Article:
Although Behkam had a vision for the new drug delivery system, it took several years for it to become reality.

“The process of creating nanoparticles and then attaching them to bacteria in a robust and repeatable manner was challenging, but add on top of that ensuring the bacteria stay alive, discovering the mechanism of bacteria transport in cancerous tissue, and devising ways to quantitatively describe the effectiveness of NanoBEADS, and this was a difficult project,” Davis said.

SeungBeum Suh, Behkam’s former Ph.D. student, and Amy Jo, Davis’ former Ph.D. student, worked together on attaching nanoparticles while keeping the bacteria alive. It wasn’t until their fourth attempt that they started finding success.

“We collaborated to make these particles, and we attached them to the bacteria,” Behkam said. “Then the question was what is the mechanism of their translocation in the tumor? How far do they go into the tumor? How do we present a quantitative measure of their performance?”

Behkam along with Suh and current doctoral student Ying Zhan tested their nanoparticle-attached salmonella in lab-grown tumors. They found up to 80-fold improvements in nanoparticle penetration and distribution using the NanoBEADS platform, compared to passively diffusing nanoparticles.

Furthermore, Suh and Behkam found out that NanoBEADS largely penetrate the tumor by translocating through the space in between cancer cells.

Behkam wanted to strengthen the NanoBEADS results past the in vitro stage. With a top-flight veterinary school down the road, she enlisted Allen, her fellow MII faculty member, to test the NanoBEADS system in vivo. Tests in breast cancer tumors in mice produced results showing significant improvements compared to passive delivery.

The tests showed that there was about 1,000 times more salmonella cells in the tumor compared to the liver and 10,000 times more than the spleen.

“Most notably, the salmonella itself helped keep the particles in the tumor up to 100-fold better, which would suggest it would be an effective delivery vehicle,” Allen said.

The next step in the research is to load cancer therapeutics into the NanoBEADS system to test the potential enhancement in efficacy.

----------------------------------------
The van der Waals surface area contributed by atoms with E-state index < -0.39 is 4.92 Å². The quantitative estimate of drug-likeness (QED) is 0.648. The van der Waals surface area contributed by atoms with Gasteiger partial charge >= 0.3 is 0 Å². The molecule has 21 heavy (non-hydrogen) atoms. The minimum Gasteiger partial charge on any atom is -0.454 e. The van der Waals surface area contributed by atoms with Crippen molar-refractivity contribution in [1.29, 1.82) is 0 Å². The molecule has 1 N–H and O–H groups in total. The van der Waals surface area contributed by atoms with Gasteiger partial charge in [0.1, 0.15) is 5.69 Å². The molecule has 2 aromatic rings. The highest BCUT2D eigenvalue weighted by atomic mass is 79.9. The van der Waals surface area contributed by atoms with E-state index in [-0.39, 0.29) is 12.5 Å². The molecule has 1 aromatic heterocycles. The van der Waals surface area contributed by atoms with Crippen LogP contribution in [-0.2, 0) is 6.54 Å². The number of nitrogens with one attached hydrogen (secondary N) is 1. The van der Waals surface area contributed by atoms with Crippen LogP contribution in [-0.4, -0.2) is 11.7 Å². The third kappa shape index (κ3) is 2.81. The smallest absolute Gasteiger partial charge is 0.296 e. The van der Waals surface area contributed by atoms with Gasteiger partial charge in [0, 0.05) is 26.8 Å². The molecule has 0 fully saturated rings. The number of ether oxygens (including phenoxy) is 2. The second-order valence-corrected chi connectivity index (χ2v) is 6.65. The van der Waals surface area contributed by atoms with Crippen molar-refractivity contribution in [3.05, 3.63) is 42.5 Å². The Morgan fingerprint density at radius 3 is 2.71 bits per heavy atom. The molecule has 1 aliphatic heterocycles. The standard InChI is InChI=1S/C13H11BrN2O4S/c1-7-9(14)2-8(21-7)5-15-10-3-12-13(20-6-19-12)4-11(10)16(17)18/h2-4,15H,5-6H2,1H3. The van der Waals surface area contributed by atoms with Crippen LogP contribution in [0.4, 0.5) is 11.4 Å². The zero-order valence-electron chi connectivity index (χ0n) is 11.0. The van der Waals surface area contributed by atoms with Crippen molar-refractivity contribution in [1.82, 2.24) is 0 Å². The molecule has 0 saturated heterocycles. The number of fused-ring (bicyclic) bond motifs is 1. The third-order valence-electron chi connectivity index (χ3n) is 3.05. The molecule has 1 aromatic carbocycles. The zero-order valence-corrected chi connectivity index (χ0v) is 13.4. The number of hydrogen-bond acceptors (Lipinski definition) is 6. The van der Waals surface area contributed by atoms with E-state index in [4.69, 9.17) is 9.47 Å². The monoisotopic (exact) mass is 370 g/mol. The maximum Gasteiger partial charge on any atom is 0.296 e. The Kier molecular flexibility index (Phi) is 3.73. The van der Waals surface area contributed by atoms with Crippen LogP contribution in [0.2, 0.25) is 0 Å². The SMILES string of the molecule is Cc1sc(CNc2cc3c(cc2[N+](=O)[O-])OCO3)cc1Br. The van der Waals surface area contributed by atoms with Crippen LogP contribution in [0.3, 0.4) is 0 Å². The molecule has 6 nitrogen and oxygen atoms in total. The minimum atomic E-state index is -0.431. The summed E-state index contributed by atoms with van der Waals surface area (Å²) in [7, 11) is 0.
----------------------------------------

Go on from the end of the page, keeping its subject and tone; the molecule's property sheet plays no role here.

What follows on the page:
From bench to kennel to bedside

The collaboration highlights the diversity of interdisciplinary research possible through MII and Virginia Tech.

“The synergistic integration of diverse expertise has been essential to the high-impact discoveries that resulted from this work,” Behkam said.

With the addition of the Virginia Tech Carilion School of Medicine and Fralin Biomedical Research Institute at VTC, Allen said Virginia Tech has the possibility to test scientific research “from bench to kennel to bedside.”

“The project could not move forward without each of the three parts,” Allen said. “The study would not have gotten into such a high impact journal without having the chemistry, the background of the pathogen, the idea, and having the physiological and clinical relevance of testing it in an actual tumor in an actual animal model.”

Davis said all drug delivery mechanisms have to go through animal trials, so having an “absolutely fantastic” college of veterinary medicine on campus took the research to a higher level.

“One thing that attracted me to this project was the ability to work with people like Bahareh and Coy who work with cells and animal studies to really translate the work,” Davis said. “It’s hard to find that combination of people in a lot of schools.”

 

文章來自: PHYS.ORG  (Eng)